Whether you’re a Dallas Mavs fan or a sports fan at all–and me, I’m a fair weather fan, who loves him some Mavs as long as they’re winning–Caron Butler’s story is a wonderful human-interest story, sports story or not. Dallas Morning News has this profile of him today:
Dallas Mavericks’ Caron Butler overcomes troubled past
By BRAD TOWNSEND / The Dallas Morning News
(Photo by Lara Solt, Dallas News)
Blinking back tears, Caron Butler peered out the prison van’s back window at the devastation he had caused – the panic-stricken face of his mother, Mattie.
Frantic, but helpless, she followed the van and her shackled 14-year-old son in her blue Mercury station wagon, steam spewing from its radiator.
It’s the most indelible of the graphic mental snapshots Butler has carried through eight NBA seasons and, now, into his first postseason as a Dallas Maverick.
Many NBA fans know that Butler was a teenage drug dealer in his native Racine, Wis. As a wealthy, accomplished 30-year-old, he could classify his sordid past as youthful stupidity and move on.
Yet through four NBA stops, including two All-Star seasons, Butler willingly remains known as the guy who got arrested 15 times by age 15 and was imprisoned for cocaine and firearm possession. The story line practically precedes his name, like “Hall of Famer” or “Nobel Prize winner.”
“I look at what could have been,” Butler says. “It really would have been a waste. Now I look at myself, being in a great situation.
“I get paid millions of dollars doing something that I love. Whenever I get the opportunity to share my story and influence others, be a pillar in the community, I embrace it.”
When the Mavericks acquired Butler from Washington on Feb. 13, some Dallas fans probably recalled seeing him on The Oprah Winfrey Show in September 2005, or in Sports Illustrated in February 2007.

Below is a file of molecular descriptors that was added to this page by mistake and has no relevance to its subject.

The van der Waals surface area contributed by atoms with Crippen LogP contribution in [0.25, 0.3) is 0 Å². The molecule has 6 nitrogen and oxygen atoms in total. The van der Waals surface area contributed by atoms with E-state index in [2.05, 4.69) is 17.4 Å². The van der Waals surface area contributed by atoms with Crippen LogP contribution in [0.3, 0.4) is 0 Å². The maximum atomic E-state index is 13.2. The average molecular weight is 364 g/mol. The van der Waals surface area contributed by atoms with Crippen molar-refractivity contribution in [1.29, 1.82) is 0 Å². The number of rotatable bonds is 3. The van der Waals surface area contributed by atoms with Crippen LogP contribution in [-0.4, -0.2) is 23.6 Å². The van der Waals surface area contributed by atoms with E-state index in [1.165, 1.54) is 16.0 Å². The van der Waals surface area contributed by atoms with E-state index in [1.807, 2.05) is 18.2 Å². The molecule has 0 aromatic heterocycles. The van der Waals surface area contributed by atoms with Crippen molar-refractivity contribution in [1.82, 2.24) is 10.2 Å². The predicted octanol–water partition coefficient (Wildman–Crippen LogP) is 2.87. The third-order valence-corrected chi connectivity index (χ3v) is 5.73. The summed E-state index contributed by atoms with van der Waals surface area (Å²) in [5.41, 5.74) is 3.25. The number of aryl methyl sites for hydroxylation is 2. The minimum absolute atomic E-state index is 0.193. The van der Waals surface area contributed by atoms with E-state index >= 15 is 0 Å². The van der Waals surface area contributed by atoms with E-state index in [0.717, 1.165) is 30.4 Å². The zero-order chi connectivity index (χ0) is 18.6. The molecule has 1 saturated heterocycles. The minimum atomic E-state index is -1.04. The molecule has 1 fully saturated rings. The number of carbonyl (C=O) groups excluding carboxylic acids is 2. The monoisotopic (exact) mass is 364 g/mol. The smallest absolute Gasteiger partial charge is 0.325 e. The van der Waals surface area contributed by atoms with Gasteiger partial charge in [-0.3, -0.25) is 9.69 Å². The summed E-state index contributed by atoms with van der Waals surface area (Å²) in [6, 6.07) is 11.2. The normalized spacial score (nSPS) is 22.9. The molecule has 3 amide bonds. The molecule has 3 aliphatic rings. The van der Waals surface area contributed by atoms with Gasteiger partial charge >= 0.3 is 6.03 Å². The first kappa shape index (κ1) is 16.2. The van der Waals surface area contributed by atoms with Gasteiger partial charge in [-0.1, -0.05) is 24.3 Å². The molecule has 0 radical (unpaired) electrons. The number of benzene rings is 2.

When Butler and fellow trade acquisitions Brendan Haywood and DeShawn Stevenson instantly helped spark a 13-game Dallas winning streak, it wasn’t hard to guess why former Washington coach Eddie Jordan nicknamed Butler “Tuff Juice.”
The 6-foot-7, 228-pound swingman impressed new Mavericks teammates and fans with his rim-attacking and defensive ruggedness. But while Butler regards the trade as a career godsend, the timing was difficult personally.
His wife, Andrea, and 6-year-old daughter, Mia, had to remain in Virginia. Andrea is expecting another girl in June and is getting her second degree, in social work, at George Mason University.
As Butler hurriedly packed for Dallas on Feb. 13, he and Andrea realized this would be their first extended time apart since they met 10 years ago as University of Connecticut students.
“Oh my God, that was a depressing weekend,” Andrea Butler says by phone from Virginia. “I think I cried all of Valentine’s Day.”
But when she watches Mavericks games on TV, Andrea is gratified that Butler “looks so happy. I haven’t seen him smile so much in a long time.”
She and Mia came to Dallas for Butler’s birthday, March 13. They returned two weeks later for Mia’s birthday and house hunting for their planned move this summer. After this season, Butler has one year left on his current contract.
For now, he’s renting former Mavericks coach Don Nelson’s apartment at the W Dallas Victory Hotel and Residences, across the street from American Airlines Center.